Darwin Day celebrated by Biology department

by Sarah Brewer

To mark the birthday of the evolutionary biologist Charles Darwin, members of the CU biology honor society Tri Beta (BBB) and the CU Biology Club hosted a Darwin Day party on Feb. 10 in the CU Science Complex.

Darwin Day, an international celebration held on or around Feb. 12, not only recognize the life and discoveries of Charles Darwin, but also celebrates the human curiosity and ingenuity  which benefits the advancement of all sciences and humanity.

Dr. Michael Husak, a CU Associate Professor who teaches courses like zoology and ecology, explained why the birthday of Charles Darwin was chosen as a day for celebration.

“We could have picked any other day of the year to celebrate it, but Darwin is an iconic figure. You see him, and you think: Evolution.  Everyone does,” Dr. Husak said.

Dr. Husak went on to explain the importance of Darwin’s achievements and discoveries.

“By proposing natural selection, he gave us a mechanism that was testable hypothesis that has been demonstrated again and again,” he said. “He helped us build the one unifying theory we have for the discipline.”

Guests who attended the event included students and faculty from various disciplines and departments, all honoring the legacy of Charles Darwin while participating in several party activities.

First on the itinerary was a showing of “Charles Darwin and the Tree of Life,”  a  documentary that chronicled the life of the evolutionary biologist and focused on his numerous  expeditions, his exhaustive research and his fascination for the diversity of life.

Guests were then treated to a complimentary lunch and a slice of birthday cake and received party favors in the form of t-shirts.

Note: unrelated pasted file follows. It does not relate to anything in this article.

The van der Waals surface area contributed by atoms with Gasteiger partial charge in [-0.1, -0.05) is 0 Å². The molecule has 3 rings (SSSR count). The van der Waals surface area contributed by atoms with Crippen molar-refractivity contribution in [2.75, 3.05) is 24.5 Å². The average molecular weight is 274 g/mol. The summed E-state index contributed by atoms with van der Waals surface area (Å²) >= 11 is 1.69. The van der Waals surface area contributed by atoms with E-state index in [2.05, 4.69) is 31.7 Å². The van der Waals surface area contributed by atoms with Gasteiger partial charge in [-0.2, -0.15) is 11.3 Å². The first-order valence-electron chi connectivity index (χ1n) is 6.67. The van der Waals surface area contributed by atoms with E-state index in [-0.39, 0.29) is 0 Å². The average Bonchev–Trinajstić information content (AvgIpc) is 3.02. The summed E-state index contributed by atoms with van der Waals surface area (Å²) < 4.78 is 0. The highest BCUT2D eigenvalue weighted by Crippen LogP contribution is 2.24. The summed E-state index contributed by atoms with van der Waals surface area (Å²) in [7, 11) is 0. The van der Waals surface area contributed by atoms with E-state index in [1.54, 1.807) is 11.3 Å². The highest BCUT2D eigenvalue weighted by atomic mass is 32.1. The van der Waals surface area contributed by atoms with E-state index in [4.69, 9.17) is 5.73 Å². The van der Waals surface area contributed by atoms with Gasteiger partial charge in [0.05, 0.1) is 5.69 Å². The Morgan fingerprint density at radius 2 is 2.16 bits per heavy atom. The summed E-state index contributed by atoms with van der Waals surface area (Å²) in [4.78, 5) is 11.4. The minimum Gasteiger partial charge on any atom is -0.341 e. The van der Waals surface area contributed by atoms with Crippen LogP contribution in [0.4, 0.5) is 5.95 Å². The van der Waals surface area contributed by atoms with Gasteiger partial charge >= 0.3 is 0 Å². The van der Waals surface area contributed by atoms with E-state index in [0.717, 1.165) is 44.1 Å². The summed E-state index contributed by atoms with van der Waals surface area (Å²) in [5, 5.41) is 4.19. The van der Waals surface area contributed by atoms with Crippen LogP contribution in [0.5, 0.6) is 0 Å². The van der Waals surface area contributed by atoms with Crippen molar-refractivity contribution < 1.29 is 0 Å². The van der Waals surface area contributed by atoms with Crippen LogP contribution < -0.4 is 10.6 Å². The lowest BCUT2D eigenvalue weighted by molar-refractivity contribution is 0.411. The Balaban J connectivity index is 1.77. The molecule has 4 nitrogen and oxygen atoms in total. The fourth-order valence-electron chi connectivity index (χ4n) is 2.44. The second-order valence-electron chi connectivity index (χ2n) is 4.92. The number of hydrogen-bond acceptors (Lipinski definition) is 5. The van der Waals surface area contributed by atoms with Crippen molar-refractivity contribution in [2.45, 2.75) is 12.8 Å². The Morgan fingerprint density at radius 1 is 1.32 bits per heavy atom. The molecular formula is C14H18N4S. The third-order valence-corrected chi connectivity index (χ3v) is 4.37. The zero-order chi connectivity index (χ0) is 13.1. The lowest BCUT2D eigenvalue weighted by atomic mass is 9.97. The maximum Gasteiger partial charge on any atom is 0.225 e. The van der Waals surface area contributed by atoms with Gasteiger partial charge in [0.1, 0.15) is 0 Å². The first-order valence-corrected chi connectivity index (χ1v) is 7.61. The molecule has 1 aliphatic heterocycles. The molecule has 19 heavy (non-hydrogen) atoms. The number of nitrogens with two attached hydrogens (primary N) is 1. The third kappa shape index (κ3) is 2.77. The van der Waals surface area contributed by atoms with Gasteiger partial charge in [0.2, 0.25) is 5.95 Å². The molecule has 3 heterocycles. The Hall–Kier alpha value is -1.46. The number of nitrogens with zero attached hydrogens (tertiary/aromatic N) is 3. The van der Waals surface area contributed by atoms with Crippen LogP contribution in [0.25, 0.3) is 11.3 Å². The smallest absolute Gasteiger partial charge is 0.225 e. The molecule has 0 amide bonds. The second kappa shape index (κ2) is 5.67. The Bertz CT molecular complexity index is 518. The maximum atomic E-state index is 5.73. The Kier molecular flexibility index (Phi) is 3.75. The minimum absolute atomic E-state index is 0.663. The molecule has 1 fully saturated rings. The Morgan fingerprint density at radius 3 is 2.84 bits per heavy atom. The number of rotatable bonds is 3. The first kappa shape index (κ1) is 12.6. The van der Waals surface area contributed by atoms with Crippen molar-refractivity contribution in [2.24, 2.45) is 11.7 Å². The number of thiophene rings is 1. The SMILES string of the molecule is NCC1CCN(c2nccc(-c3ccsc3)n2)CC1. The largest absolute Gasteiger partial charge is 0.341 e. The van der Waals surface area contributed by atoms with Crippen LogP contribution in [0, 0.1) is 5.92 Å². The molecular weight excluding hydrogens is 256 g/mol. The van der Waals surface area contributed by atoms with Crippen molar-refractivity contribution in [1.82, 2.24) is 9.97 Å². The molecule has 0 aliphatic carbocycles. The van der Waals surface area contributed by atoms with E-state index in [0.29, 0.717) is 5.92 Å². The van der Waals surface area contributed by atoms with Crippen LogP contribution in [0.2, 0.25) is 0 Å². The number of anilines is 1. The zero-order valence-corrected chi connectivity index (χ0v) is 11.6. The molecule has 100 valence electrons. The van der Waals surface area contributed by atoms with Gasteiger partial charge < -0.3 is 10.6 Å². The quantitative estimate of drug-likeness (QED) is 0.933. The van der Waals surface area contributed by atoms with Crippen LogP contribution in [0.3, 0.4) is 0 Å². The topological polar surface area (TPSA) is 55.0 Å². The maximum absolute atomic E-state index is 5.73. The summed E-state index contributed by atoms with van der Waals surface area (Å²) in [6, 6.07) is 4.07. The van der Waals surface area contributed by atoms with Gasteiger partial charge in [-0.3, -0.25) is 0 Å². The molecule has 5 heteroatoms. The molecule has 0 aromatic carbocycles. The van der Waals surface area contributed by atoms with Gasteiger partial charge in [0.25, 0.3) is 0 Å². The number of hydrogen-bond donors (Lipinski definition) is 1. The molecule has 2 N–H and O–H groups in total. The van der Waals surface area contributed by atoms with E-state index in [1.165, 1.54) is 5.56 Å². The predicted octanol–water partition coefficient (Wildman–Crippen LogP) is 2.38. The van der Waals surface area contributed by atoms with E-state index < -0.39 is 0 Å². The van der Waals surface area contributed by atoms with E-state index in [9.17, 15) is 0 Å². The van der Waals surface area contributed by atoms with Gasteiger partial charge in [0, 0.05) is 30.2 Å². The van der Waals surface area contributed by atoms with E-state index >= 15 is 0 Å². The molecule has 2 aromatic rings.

Guest speaker Dr. Loren Ammerman continued Darwin Day with a presentation entitled “The Beauty and Mystery of Bats.”  Ammerman, an Associate Professor from Angelo State University, outlined how the 1,200 existing species of bats are classified into either the Megachiroptera or the Microchiroptera suborders by comparing their visible physical attributes.

Ammerman discussed how her research also involved the use of molecular systematics, a field in which DNA analysis is used to determine relationships among individual organisms and between entire species.

During her presentation, Ammerman also took Darwin Day guests on a field trip, showing them her photos of sites related to Darwin, including his alma mater at Christ’s College at Cambridge University.  In addition, Ammerman shared her personal photos of different species of bats she had studied and collected in Indonesia, South America and in the United States.

Ammerman described the appearance and behaviors of several bat species and discussed how their classification is part of an even greater work.

“Darwin was an avid collector; I have collected mostly bats, but Darwin was interested by this great diversity of life that he had been trying to organize into some meaningful framework.  This framework is the bio-genetic tree,” she said.

The party concluded with a trivia game in which guests were challenged to answer a series of questions based on facts gleamed from the documentary shown earlier that day.

Charles Bingham, who currently serves as President of both the CU chapter of BBB and the CU Biology Club, awarded points to the teams who answered each question correctly.

Bingham, maintains that students who study any of the sciences often build upon the research and work done by their peers.

“I would want students to know that even their contributions to science would be great.” he said.

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